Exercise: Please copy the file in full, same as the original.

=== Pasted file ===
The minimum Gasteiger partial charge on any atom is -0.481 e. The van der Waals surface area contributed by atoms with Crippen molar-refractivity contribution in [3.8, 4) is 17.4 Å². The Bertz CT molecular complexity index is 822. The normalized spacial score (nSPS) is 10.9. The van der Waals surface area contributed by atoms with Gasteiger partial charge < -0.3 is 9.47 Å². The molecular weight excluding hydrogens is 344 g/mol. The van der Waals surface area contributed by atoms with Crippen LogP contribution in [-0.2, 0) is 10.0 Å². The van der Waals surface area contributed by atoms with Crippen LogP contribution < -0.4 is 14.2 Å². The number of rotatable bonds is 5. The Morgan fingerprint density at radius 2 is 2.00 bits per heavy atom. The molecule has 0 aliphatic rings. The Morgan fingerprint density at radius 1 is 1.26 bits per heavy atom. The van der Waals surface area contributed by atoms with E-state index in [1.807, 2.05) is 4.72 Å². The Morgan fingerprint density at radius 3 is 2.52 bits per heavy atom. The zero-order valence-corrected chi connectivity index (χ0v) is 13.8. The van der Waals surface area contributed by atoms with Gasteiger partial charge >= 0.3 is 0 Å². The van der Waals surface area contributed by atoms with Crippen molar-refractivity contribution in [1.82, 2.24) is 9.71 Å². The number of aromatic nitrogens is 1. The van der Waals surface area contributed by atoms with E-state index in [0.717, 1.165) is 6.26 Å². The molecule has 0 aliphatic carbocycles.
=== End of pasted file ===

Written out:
The minimum Gasteiger partial charge on any atom is -0.481 e. The van der Waals surface area contributed by atoms with Crippen molar-refractivity contribution in [3.8, 4) is 17.4 Å². The Bertz CT molecular complexity index is 822. The normalized spacial score (nSPS) is 10.9. The van der Waals surface area contributed by atoms with Gasteiger partial charge < -0.3 is 9.47 Å². The molecular weight excluding hydrogens is 344 g/mol. The van der Waals surface area contributed by atoms with Crippen LogP contribution in [-0.2, 0) is 10.0 Å². The van der Waals surface area contributed by atoms with Crippen LogP contribution < -0.4 is 14.2 Å². The number of rotatable bonds is 5. The Morgan fingerprint density at radius 2 is 2.00 bits per heavy atom. The molecule has 0 aliphatic rings. The Morgan fingerprint density at radius 1 is 1.26 bits per heavy atom. The van der Waals surface area contributed by atoms with E-state index in [1.807, 2.05) is 4.72 Å². The Morgan fingerprint density at radius 3 is 2.52 bits per heavy atom. The zero-order valence-corrected chi connectivity index (χ0v) is 13.8. The van der Waals surface area contributed by atoms with Gasteiger partial charge >= 0.3 is 0 Å². The van der Waals surface area contributed by atoms with Crippen molar-refractivity contribution in [1.82, 2.24) is 9.71 Å². The number of aromatic nitrogens is 1. The van der Waals surface area contributed by atoms with E-state index in [0.717, 1.165) is 6.26 Å². The molecule has 0 aliphatic carbocycles.